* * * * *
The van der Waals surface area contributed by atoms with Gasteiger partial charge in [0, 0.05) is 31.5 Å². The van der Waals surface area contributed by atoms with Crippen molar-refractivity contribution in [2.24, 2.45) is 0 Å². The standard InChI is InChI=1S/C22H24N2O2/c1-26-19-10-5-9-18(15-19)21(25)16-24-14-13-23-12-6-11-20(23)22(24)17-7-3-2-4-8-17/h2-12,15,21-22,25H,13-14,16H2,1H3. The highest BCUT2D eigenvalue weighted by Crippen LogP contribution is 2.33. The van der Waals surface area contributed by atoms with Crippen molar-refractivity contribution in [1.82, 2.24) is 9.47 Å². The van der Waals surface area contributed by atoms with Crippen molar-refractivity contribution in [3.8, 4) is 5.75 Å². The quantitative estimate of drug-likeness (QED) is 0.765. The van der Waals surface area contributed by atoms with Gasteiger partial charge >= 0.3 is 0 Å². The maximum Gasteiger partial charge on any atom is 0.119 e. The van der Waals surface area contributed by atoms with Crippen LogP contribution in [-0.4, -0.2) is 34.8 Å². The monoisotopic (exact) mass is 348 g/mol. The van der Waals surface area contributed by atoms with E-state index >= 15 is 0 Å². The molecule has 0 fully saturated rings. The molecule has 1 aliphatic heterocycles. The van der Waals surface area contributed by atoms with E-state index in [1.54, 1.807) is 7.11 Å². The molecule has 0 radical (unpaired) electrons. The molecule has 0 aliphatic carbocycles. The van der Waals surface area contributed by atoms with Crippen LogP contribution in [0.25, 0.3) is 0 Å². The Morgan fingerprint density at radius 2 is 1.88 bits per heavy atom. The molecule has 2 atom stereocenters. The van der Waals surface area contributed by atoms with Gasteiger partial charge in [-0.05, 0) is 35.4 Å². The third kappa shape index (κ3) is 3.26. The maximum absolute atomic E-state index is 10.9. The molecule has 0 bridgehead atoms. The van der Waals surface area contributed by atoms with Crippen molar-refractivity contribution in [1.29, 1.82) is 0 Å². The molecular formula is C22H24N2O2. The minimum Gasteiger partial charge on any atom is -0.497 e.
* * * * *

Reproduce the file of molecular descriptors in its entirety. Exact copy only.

The van der Waals surface area contributed by atoms with Gasteiger partial charge in [0, 0.05) is 31.5 Å². The van der Waals surface area contributed by atoms with Crippen molar-refractivity contribution in [2.24, 2.45) is 0 Å². The standard InChI is InChI=1S/C22H24N2O2/c1-26-19-10-5-9-18(15-19)21(25)16-24-14-13-23-12-6-11-20(23)22(24)17-7-3-2-4-8-17/h2-12,15,21-22,25H,13-14,16H2,1H3. The highest BCUT2D eigenvalue weighted by Crippen LogP contribution is 2.33. The van der Waals surface area contributed by atoms with Crippen molar-refractivity contribution in [1.82, 2.24) is 9.47 Å². The van der Waals surface area contributed by atoms with Crippen molar-refractivity contribution in [3.8, 4) is 5.75 Å². The quantitative estimate of drug-likeness (QED) is 0.765. The van der Waals surface area contributed by atoms with Gasteiger partial charge >= 0.3 is 0 Å². The maximum Gasteiger partial charge on any atom is 0.119 e. The van der Waals surface area contributed by atoms with Crippen LogP contribution in [-0.4, -0.2) is 34.8 Å². The monoisotopic (exact) mass is 348 g/mol. The van der Waals surface area contributed by atoms with E-state index >= 15 is 0 Å². The molecule has 0 fully saturated rings. The molecule has 1 aliphatic heterocycles. The van der Waals surface area contributed by atoms with E-state index in [1.54, 1.807) is 7.11 Å². The molecule has 0 radical (unpaired) electrons. The molecule has 0 aliphatic carbocycles. The van der Waals surface area contributed by atoms with Crippen LogP contribution in [0.25, 0.3) is 0 Å². The Morgan fingerprint density at radius 2 is 1.88 bits per heavy atom. The molecule has 2 atom stereocenters. The van der Waals surface area contributed by atoms with Gasteiger partial charge in [-0.05, 0) is 35.4 Å². The third kappa shape index (κ3) is 3.26. The maximum absolute atomic E-state index is 10.9. The molecule has 0 bridgehead atoms. The van der Waals surface area contributed by atoms with Crippen molar-refractivity contribution in [1.29, 1.82) is 0 Å². The molecular formula is C22H24N2O2. The minimum Gasteiger partial charge on any atom is -0.497 e.